In truth, I think there is some pretty fallacious logic going on in that accusation. For one thing, it opens up the question, "Was every band that ever signed to a major label a sell-out?" The Beatles? The Stones? Sabbath? Devo? Nirvana? I think the root allegation in the major label charge is that even though you may be getting your particular message or love and understanding out to millions of people, in the process, youíre getting one of the evil mega-corporations rich and that is wrong. At least itís wrong from the socialistic viewpoint that a lot of underground/punk people subscribe to (see any letter column in Maximum Rock and Roll.) But what if youíre a budding capitalist and have no ethical dilemma about making Sony a bundle? What if Rush Limbaugh started a boppiní fifties band called Rush Limbaugh and the Free Market Capitalists. You might accuse him of being a sick freak, but you couldnít accuse him of being a sell out since he is publicly all for giant corporations and their ilk. You could say the same about the aforementioned Beatles and Rolling Stones. They certainly made no claims about wanting to stay underground. Indeed, John Lennon stated the Beatles goals were becoming "bigger than Elvis" (and eventually, Jesus.) and that they geared their music and appearance towards that end. The Stones also clearly embraced a lifestyle of glamour and excess. (Hey, heroin ainít cheap, baby.) So, while their quest for riches may offend you, you must remember that the two bands were always upfront about their goals and not hypocritical, which is the essence of selling out. (And consider: several members of both bands were poor Brit lads looking at a lifetime of financial straits unless they locked on to something big. When youíre in those shoes you looked after number one!) Only if Green Day had stated they would never sign on to corporate America would their major label deal constitute selling out. Perhaps they did say that, I donít know, and donít find then interesting enough to bother finding out.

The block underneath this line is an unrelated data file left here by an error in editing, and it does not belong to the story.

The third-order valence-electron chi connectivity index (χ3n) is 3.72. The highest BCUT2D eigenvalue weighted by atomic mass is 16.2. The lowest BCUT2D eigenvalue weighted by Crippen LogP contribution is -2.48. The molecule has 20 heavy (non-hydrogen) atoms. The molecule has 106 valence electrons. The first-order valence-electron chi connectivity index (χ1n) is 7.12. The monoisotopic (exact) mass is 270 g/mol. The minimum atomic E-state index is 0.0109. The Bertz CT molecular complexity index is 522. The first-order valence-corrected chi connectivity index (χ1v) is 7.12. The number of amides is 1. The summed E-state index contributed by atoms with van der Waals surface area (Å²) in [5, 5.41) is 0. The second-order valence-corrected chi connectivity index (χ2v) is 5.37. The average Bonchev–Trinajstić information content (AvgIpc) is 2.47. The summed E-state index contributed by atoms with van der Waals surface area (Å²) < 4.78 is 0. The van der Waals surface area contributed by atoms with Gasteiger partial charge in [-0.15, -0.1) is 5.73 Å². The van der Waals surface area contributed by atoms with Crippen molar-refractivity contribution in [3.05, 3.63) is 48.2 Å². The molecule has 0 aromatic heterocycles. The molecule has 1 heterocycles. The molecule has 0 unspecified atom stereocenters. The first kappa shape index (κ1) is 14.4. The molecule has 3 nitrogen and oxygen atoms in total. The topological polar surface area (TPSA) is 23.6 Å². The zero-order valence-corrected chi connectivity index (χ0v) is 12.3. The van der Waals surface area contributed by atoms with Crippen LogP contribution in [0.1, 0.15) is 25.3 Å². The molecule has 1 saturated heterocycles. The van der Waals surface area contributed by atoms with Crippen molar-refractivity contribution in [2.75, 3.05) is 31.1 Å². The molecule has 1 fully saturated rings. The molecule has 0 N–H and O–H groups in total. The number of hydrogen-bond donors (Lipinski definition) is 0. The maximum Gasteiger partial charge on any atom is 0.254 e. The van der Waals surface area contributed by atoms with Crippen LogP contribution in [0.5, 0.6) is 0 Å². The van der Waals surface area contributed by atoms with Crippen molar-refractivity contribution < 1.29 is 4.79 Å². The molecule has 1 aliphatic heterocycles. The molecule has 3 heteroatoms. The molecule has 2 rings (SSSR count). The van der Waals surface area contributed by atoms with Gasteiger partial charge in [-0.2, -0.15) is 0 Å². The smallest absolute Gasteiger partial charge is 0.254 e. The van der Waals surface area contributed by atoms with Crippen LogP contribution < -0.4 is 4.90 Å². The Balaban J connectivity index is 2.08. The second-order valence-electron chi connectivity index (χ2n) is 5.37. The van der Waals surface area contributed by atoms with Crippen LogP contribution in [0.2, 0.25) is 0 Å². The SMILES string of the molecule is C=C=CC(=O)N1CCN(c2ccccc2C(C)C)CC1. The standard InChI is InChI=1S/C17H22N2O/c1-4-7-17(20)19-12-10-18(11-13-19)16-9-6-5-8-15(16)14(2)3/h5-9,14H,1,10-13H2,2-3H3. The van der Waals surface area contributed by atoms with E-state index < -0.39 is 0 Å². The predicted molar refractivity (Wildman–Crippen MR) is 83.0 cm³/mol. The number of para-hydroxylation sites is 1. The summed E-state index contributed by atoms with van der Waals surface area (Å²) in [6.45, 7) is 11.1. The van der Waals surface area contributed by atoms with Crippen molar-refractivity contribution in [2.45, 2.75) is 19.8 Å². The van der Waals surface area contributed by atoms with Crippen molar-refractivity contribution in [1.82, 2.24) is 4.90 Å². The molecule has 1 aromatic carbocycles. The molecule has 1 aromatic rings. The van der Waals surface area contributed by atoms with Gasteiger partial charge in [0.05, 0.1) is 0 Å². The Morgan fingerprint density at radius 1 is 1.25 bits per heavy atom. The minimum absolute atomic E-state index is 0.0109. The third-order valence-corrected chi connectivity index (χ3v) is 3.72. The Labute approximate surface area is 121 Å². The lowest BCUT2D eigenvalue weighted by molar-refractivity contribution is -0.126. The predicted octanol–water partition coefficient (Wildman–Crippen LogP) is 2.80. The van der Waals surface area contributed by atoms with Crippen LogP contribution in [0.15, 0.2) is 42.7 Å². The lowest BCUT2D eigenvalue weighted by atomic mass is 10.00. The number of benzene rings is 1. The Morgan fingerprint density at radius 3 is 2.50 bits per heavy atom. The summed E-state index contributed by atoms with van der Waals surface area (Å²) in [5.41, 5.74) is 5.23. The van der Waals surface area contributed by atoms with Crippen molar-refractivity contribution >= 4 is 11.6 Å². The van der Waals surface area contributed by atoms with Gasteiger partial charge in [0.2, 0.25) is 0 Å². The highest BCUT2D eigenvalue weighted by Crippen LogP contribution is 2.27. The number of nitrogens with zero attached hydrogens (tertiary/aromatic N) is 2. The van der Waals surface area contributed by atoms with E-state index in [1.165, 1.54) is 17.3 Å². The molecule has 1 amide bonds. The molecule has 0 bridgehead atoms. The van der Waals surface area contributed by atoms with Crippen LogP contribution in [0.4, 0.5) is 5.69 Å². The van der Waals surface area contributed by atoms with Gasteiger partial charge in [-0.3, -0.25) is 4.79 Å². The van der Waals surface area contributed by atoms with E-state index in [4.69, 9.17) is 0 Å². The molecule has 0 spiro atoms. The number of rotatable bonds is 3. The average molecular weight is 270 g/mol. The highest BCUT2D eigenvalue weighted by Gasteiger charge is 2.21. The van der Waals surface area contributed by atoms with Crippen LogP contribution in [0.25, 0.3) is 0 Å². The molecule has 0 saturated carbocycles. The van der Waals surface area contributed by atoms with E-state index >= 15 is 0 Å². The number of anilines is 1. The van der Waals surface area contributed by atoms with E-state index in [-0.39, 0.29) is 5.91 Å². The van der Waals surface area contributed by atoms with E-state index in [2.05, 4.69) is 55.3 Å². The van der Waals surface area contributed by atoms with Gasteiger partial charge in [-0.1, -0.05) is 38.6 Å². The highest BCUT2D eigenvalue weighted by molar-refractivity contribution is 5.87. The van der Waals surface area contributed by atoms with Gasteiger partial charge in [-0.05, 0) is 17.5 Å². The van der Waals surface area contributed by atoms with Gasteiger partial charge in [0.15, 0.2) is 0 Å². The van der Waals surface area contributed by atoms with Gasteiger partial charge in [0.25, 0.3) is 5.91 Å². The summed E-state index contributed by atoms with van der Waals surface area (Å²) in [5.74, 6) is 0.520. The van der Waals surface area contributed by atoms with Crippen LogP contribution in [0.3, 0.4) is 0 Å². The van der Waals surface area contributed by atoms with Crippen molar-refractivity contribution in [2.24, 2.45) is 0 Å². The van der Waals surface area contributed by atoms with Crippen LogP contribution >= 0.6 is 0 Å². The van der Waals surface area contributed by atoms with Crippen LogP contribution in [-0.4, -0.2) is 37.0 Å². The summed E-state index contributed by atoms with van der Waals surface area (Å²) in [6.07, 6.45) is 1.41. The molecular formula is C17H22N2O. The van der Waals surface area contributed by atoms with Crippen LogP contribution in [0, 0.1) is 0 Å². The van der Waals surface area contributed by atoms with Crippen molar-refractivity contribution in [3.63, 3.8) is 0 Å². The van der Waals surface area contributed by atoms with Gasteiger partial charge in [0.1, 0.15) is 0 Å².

As I said before, there is some validity in avoiding a major label contract. Undoubtedly it does mean a certain compromise of a musicianís vision and artistry. Record companies are there to make money, not support tortured geniuses. The most financially sound way for them to do so is by gearing towards the lowest common denominator (which, I must say, they did brilliantly in the marketing of Pearl Jam.) However, it is in that process that the musicians aesthetic is violated. Kurt Cobain was heard to say that a large portion of his arena audiences were people that disgusted him (the timeless "Jocks vs. Freaks" debate.) To that, I really donít know what to say. From the minute you start to play, you a forced to make compromises. With other band members, with club owners, with your friends, with your life. Small compromises perhaps, but they gradually get bigger and soon itís difficult to know where to stop.

As the sign of any good article, Iím now more confused than ever on the subject of which I was writing. With any luck, so are you. The hoards of shrieking hipsters that run around accusing every band that breathes of selling out still leave a bad taste in my mouth, but I see some underlying logic to their ways. Unfortunately, I think the fear of being seen as a sell-out prevents many bands from taking any chances. It seems a lot of the bands I see locally think they can remain ethically pure by rewriting Ramones or SoundGarden songs. Every commercial pop melody has to be disguised under a grungy guitar to prove its street value. In the end, their still writing their music on the basis of what other people think. You can try and sell yourself to slick L.A. producers or the underground masses but Iím starting to wonder if thereís any difference.